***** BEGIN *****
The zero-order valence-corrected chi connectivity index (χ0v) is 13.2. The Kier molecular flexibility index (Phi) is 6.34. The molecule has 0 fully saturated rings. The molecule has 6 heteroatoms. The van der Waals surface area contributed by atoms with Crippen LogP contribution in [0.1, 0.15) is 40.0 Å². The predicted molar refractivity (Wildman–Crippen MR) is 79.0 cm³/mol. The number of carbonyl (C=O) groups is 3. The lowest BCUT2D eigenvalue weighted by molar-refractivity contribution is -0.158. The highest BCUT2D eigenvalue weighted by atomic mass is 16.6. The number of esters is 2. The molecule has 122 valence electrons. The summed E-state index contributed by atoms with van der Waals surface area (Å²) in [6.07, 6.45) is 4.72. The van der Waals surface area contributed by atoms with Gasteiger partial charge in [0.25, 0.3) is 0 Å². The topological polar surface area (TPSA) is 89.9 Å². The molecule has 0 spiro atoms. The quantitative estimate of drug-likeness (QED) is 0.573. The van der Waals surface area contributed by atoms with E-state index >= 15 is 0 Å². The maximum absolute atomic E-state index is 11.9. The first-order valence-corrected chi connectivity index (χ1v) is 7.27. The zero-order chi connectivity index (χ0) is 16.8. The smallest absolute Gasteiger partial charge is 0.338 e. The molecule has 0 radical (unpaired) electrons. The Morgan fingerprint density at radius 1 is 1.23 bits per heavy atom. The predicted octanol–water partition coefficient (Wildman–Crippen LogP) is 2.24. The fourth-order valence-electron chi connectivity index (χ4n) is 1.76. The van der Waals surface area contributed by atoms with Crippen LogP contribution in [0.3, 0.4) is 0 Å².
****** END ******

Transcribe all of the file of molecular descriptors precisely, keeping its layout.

The zero-order valence-corrected chi connectivity index (χ0v) is 13.2. The Kier molecular flexibility index (Phi) is 6.34. The molecule has 0 fully saturated rings. The molecule has 6 heteroatoms. The van der Waals surface area contributed by atoms with Crippen LogP contribution in [0.1, 0.15) is 40.0 Å². The predicted molar refractivity (Wildman–Crippen MR) is 79.0 cm³/mol. The number of carbonyl (C=O) groups is 3. The lowest BCUT2D eigenvalue weighted by molar-refractivity contribution is -0.158. The highest BCUT2D eigenvalue weighted by atomic mass is 16.6. The number of esters is 2. The molecule has 122 valence electrons. The summed E-state index contributed by atoms with van der Waals surface area (Å²) in [6.07, 6.45) is 4.72. The van der Waals surface area contributed by atoms with Gasteiger partial charge in [0.25, 0.3) is 0 Å². The topological polar surface area (TPSA) is 89.9 Å². The molecule has 0 spiro atoms. The quantitative estimate of drug-likeness (QED) is 0.573. The van der Waals surface area contributed by atoms with E-state index >= 15 is 0 Å². The maximum absolute atomic E-state index is 11.9. The first-order valence-corrected chi connectivity index (χ1v) is 7.27. The zero-order chi connectivity index (χ0) is 16.8. The smallest absolute Gasteiger partial charge is 0.338 e. The molecule has 0 radical (unpaired) electrons. The Morgan fingerprint density at radius 1 is 1.23 bits per heavy atom. The predicted octanol–water partition coefficient (Wildman–Crippen LogP) is 2.24. The fourth-order valence-electron chi connectivity index (χ4n) is 1.76. The van der Waals surface area contributed by atoms with Crippen LogP contribution in [0.3, 0.4) is 0 Å².